Let me share three reasons formal ministry education matters today: specifically, I want to show you how formal education can help you grow in your ability to serve in any ministry role.

First, an intentional degree directs your learning in ways that shape you as a leader, pastor, minister, or in any other ministry role.

An intentional degree is one in which people who have gone before you have thought deeply on it and created a curriculum to give you greater direction.

The classes are almost always developed by people who have walked the path that you hope to walk before you walked it and longer than you walked it. This means the topics you study will help you in innumerable ways.

The fact remains that any of us could open our Bibles or read other books to give us a better education. If I did my own study, I would probably read about historical theology all day. But I might miss some things learned by systematic theology or biblical theology.

I might not read about pneumatology and soteriology. I might not look at leadership. I might become more enamored with history than with the biblical foundation for our faith.

A smart person knows what he or she doesn’t know, and the directed ...

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Survey finds very few respond to #PrayFor... hashtag campaigns.

The Bible repeatedly teaches the value of regular prayer. “Pray continually,” Paul tells the church in Thessalonica. Pray “in every situation,” he advises the church in Philippi. And to the church in Colossi he says, “Devote yourselves to prayer.”

The message is largely lost in Great Britain, however, where nearly 3 in 5 adults (57%) now say they never pray, up from 49 percent in 2017.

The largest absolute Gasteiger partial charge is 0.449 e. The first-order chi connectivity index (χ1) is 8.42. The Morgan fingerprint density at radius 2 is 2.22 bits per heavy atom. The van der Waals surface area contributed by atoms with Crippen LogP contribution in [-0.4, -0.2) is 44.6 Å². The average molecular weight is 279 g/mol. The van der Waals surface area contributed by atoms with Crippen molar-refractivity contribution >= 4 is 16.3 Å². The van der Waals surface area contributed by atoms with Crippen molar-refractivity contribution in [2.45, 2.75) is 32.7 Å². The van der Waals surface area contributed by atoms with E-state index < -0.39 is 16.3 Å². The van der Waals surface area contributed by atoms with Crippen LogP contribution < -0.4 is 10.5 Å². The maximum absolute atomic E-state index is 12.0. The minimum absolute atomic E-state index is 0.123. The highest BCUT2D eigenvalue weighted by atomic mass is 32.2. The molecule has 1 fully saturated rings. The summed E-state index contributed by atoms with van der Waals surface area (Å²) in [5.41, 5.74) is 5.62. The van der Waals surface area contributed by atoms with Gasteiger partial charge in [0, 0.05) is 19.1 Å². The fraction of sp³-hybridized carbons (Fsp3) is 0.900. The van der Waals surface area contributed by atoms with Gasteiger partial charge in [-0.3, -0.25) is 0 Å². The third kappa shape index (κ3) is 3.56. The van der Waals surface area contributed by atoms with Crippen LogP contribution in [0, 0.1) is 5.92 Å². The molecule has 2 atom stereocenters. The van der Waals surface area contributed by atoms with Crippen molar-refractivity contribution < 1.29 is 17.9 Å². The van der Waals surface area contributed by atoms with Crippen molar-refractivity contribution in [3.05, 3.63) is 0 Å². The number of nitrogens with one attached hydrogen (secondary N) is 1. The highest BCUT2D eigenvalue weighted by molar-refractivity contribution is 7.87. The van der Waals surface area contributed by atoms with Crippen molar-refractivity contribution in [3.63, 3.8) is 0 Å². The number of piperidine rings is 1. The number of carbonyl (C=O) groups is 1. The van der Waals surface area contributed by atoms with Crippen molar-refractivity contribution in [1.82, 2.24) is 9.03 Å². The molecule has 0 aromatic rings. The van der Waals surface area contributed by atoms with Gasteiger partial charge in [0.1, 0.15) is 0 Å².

According to a new Savanta ComRes survey sponsored by Premier Christian News, 12 percent of British adults say they pray at least once a day. In contrast, a Pew Research Center survey last year found that 49 percent of Americans say they pray every day.

“It’s not particularly surprising to see less and less people are choosing to pray regularly,” said Marcus Jones, head of Premier Christian News. “What is interesting is despite many having big concerns about the future of our country and our world, people aren’t choosing to respond in prayer.”

Global phenomena like secularization, immigration, and technological development are overhauling the church in the UK. CT reported in 2016 that for every Anglican church in London that closed its doors since 2010, more than three Pentecostal churches launched. Likewise, while many British churches are struggling to retain members, churches with strong bases of African and Asian immigrant believers are going strong. This is a key part of why there are now more churches than pubs in the UK.

Premier’s survey found that people of color—or BAME (Black, Asian, and Minority Ethnic) in UK terminology—comprise a larger share of British Christians who regularly attend church (15%) than of Brits who identify as Christian (6%).

As ...

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Highlights from our archives.

Since the 1973 Roe v. Wade decision legalizing abortion in the United States, Christianity Today has featured many articles arguing for the sanctity of human life and examining how Christians can respond. Here’s a selection of some of our key articles on this topic over the decades.

The Supreme Court decided Roe v. Wade on January 22, 1973. Christianity Today responded with this editorial in February 1973.

Norma McCorvey—known as “Roe” in Roe v. Wade—later came to faith in Christ and changed her views on abortion. This 1998 article details her conversion story.

“Ours is not the first abortion war,” Tim Stafford wrote in this 1989 CT cover story. In “The Abortion Wars: What Most Christians Don’t Know,” Stafford describes historical practices of abortion and infanticide and examines the Christian response.

Christian conviction about the sanctity of life is grounded in Scripture, yet the New Testament does not directly address abortion. In this 1993 article, Michael J. Gorman draws upon Jewish history and ancient texts to demonstrate that a “Jewish antiabortion consensus” was the norm in the first century and that “the earliest Christians shared the antiabortion position of their Jewish forebears.”

This 1999 article examines the prevailing sentiment that abortion is a necessary evil by debunking four myths about the purported need for legalized abortion.